The trouble with ‘Kink’

kinkThe trouble with Kink, a new anthology edited by R O Kwon and Glenn Greenell, is not the trouble with kink, if you get what I mean. When a pal pointed me in the direction of this, um, announcement from one of the book’s co-editors my first reaction was less than charitable. ‘Self-important newbies reinvent the wheel’ was the message I sent to said pal. Yeah, harsh, but if I had a penny for every time an aspiring author tried to sell me a story by advising me that it was something groundbreaking that had never been discussed before (and which invariably turned out to feature most, if not all, of the bog-standard erotica tropes), I’d probably have my physical bookshop up and running by now.

It’s probably just as well I had enough time on my hands to dig a little deeper and read a few pre-publication reviews, as those do suggest that this might be a perfectly enjoyable collection of kinky fiction. It’s just that there is something thoroughly annoying about the assertion that no one has been talking about, or writing about, BDSM until these bright-eyed kiddos came along, overexcited at their own daring.

To be absolutely clear, there has been wonderful (along with indifferent, dull and downright bloody awful – as with every genre) fiction about BDSM being read and written for decades; even centuries. There is always room for more, but insisting you’re the first person to have come up with the idea of introducing bondage, roleplay or non-monogamous, non-cishet relationships into your fiction is not, generally, a good way to win fans and readers, especially those who have been enjoying the work of the genre’s greats since before you were even born. As with sex toys, it’s worth researching the field before you leap in, waving your brilliant idea and get met with… less joy than you were expecting.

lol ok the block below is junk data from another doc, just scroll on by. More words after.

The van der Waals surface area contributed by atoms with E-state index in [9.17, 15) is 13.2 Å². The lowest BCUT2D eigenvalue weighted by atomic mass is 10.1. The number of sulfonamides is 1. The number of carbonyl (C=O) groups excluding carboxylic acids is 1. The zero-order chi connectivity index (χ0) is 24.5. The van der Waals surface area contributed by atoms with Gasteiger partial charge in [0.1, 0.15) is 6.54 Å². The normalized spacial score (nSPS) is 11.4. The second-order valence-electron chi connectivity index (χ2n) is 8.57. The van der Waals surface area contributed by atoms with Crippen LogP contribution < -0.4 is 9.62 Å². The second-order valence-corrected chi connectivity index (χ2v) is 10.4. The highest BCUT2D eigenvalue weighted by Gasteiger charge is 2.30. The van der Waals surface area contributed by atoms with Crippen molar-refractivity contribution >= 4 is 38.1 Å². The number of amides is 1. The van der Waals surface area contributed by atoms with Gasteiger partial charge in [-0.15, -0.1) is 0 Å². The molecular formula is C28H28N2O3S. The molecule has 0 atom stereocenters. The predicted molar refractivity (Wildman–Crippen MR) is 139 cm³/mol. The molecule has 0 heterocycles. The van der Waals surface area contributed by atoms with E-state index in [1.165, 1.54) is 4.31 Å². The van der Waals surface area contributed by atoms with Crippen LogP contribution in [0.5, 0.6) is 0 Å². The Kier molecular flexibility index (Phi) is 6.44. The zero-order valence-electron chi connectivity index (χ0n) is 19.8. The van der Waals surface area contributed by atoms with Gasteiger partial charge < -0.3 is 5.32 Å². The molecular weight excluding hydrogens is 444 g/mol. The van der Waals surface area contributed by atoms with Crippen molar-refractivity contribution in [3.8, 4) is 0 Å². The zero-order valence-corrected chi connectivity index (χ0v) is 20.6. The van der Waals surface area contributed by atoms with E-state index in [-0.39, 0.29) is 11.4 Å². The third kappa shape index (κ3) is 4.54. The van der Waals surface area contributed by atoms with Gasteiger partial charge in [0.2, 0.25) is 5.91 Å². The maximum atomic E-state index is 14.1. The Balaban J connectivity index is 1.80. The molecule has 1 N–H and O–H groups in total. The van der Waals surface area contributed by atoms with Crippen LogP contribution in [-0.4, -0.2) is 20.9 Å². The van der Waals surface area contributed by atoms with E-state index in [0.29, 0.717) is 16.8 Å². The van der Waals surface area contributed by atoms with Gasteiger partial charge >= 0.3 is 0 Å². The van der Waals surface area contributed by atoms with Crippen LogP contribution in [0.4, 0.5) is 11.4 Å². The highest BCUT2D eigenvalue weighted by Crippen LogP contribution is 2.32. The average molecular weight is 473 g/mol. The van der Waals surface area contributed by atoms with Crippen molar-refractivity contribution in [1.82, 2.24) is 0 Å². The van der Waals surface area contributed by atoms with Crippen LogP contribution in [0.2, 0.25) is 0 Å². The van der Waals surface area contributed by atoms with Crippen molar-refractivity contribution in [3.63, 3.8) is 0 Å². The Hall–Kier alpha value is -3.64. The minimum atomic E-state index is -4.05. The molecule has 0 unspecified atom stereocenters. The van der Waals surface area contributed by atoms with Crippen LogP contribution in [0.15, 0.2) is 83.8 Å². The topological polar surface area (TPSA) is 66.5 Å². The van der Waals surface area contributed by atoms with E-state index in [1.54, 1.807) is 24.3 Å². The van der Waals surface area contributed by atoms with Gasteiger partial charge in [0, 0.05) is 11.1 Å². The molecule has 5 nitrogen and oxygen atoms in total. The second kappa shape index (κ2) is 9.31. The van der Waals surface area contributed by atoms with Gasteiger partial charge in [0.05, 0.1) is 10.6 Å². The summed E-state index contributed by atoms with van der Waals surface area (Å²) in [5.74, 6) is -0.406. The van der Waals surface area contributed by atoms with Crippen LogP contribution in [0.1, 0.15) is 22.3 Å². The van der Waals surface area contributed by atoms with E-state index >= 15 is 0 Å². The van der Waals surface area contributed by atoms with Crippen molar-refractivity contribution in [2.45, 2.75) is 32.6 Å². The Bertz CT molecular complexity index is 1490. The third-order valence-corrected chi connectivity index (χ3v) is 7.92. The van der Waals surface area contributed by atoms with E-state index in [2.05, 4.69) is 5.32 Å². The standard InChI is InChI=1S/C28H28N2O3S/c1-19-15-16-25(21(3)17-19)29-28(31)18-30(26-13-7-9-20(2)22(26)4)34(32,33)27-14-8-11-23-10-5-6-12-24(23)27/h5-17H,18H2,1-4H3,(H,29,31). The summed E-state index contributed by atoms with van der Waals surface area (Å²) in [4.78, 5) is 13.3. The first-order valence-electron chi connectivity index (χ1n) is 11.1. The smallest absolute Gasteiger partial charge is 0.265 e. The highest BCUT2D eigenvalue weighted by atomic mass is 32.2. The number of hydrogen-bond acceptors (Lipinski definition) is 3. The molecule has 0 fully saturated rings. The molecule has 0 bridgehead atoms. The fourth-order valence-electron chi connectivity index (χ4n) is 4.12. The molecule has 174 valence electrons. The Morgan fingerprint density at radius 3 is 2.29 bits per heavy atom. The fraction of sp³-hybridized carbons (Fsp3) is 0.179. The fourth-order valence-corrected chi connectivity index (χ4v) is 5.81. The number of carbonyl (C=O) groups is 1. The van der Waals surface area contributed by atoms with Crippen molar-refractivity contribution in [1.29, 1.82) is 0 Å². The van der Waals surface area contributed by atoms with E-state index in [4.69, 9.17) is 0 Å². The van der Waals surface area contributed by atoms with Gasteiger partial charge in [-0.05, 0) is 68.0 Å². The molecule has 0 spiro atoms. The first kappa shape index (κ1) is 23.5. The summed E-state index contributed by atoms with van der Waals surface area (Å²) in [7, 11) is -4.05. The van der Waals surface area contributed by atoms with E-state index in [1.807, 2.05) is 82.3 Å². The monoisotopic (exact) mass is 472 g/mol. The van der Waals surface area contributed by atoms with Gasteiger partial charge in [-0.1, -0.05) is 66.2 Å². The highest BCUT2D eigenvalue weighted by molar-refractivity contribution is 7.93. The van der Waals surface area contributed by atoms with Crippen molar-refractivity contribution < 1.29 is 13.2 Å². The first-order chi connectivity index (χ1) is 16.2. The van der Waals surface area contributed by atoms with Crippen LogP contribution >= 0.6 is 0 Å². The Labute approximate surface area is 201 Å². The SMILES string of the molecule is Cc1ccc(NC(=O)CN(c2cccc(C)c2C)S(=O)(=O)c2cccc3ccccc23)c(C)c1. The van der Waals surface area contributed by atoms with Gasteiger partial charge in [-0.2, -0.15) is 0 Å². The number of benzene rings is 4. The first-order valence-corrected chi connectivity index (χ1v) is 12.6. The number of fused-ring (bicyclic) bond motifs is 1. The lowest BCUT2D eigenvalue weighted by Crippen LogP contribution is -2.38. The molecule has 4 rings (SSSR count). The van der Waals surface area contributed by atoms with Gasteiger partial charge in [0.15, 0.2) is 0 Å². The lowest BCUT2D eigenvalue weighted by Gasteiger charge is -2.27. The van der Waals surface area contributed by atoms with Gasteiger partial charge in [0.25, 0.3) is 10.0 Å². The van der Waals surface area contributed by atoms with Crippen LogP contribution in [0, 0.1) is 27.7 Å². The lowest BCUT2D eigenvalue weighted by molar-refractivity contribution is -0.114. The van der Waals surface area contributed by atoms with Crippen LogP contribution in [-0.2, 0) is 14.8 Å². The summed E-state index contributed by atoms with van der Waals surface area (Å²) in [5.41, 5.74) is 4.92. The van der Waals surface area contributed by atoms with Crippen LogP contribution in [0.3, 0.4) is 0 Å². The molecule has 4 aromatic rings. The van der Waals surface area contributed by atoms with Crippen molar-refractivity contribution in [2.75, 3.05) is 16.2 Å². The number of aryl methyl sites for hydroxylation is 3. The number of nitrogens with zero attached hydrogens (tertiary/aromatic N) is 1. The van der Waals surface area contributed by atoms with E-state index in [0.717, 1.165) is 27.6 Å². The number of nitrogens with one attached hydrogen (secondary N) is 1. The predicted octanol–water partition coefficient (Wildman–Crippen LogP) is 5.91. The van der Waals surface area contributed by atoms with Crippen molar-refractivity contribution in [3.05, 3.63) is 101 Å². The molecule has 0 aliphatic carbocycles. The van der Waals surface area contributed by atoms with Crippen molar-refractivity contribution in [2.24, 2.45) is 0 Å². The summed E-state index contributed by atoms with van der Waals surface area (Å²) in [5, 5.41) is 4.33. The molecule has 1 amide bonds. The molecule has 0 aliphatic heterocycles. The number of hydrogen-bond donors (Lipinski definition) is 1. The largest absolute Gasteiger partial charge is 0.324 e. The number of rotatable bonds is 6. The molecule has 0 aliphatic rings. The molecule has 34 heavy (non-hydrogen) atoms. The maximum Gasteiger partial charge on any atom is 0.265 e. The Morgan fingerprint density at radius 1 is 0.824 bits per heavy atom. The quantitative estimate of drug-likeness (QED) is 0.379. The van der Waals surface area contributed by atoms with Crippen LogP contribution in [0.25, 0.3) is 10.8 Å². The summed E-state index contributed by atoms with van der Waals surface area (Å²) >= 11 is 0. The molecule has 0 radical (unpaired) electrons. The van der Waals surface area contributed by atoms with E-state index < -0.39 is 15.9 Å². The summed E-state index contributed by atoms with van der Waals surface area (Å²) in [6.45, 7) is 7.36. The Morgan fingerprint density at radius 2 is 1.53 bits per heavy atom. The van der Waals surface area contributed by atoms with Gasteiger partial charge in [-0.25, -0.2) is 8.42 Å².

I’m going to get hold of the anthology and take a look. It might well be a title I will want to stock. Though the labelling of it as ‘literary’ kinky fiction rings faint alarm bells: that often means that everyone has to die at the end or at least get a dose of herpes.

In the meantime, there’s plenty of kinky fiction anthologies right here.

One Response to “The trouble with ‘Kink’”

  1. Lisa Stone

    From time to time, the wheel is still reinvented.

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